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Responding to Anand Giridharadas, who recently called elites to account for giving so much lip service to “changing the world,” while mostly upholding an unacceptable status quo, Co-Founder and Managing Partner of B Lab, Jay Coen Gilbert welcomes criticism of B Corps.
Recently, I was in public conversation with Anand Giridharadas, former columnist for The New York Times, about his new and important book, Winners Take All: The Elite Charade of Changing the World. In provocative style and with compelling substance, Giridharadas speaks truth to power, calling elites to account for giving so much lip service to “changing the world,” while mostly upholding an unacceptable status quo.
B Corps are among those about whom Giridharadas is critical. Giridharadas frames B Corps as a promising attempt, yet one that does not go far enough and is still trapped in a worldview that the market alone can solve our problems. Despite his powerful narrative, Giridharadas misses a few fundamental distinctions between B Corps and other market-driven solutions. Giridharadas also offers a binary view of market-driven vs. government-driven solutions, overlooking the historic interplay between the public and private sectors.
Whilst Giridharadas and I spoke in front of a few hundred people in Philadelphia at an event organized by The Citizen, I'd thought it would be fun to continue the conversation here and engage a wider audience with this important debate.
What’s Needed: Questioning the Rules and the Narrative
Giridharadas’ thesis is a compelling critique of what he calls “MarketWorld”—a set of beliefs that have overtaken our culture with the idea that “if you really want to change the world, you must rely on the techniques, resources, and personnel of capitalism,” ignoring the possibility that capitalism itself, as it is largely practiced today, might be at least one cause of the problems we are seeking to solve.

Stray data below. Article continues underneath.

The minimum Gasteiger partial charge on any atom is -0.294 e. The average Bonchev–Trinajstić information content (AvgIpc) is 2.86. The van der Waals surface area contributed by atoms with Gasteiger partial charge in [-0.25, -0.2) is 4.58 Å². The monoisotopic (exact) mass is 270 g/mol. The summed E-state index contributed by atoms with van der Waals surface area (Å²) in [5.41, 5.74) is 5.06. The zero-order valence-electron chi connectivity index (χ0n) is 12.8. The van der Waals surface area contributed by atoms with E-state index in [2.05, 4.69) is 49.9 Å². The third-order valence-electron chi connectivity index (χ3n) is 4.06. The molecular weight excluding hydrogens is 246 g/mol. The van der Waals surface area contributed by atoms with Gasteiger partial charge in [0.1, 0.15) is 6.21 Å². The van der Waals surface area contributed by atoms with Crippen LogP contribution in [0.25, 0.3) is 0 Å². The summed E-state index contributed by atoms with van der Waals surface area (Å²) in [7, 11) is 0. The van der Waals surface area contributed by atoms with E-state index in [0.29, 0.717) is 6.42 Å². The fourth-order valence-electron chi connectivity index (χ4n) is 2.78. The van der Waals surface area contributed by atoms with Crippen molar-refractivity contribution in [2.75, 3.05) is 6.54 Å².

Joseph Stiglitz, Nobel Prize winning economist, agrees:
“Like the dieter who would rather do anything to lose weight than actually eat less, this business elite would save the world through social-impact investing, entrepreneurship, sustainable capitalism, philanthro-capitalism, artificial intelligence, market-driven solutions. They would fund a million of these buzzwordy programs rather than fundamentally question the rules of the game— or even alter their own behavior to reduce the harm of the existing distorted, inefficient and unfair rules.” (emphasis added)
Stiglitz and Giridharadas are right—mostly.
There is often more talk than action in elite gathering places like Davos and Aspen. And the actions taken —perhaps particularly by elites in business and finance—are often marginal, sometimes self-serving, and almost always unquestioning of the existing system that produces the problems in the first place. Loudly applauded TEDTalks, open letters, and corporate programs that “do well by doing good” amount to little more than efforts to rearrange deck chairs on the Titanic of an economic system that seems, as Giridharadas says, to be producing much technical innovation, but little human progress. This economic system generates growing profits that benefit too few while it generates growing instability and risk for too many.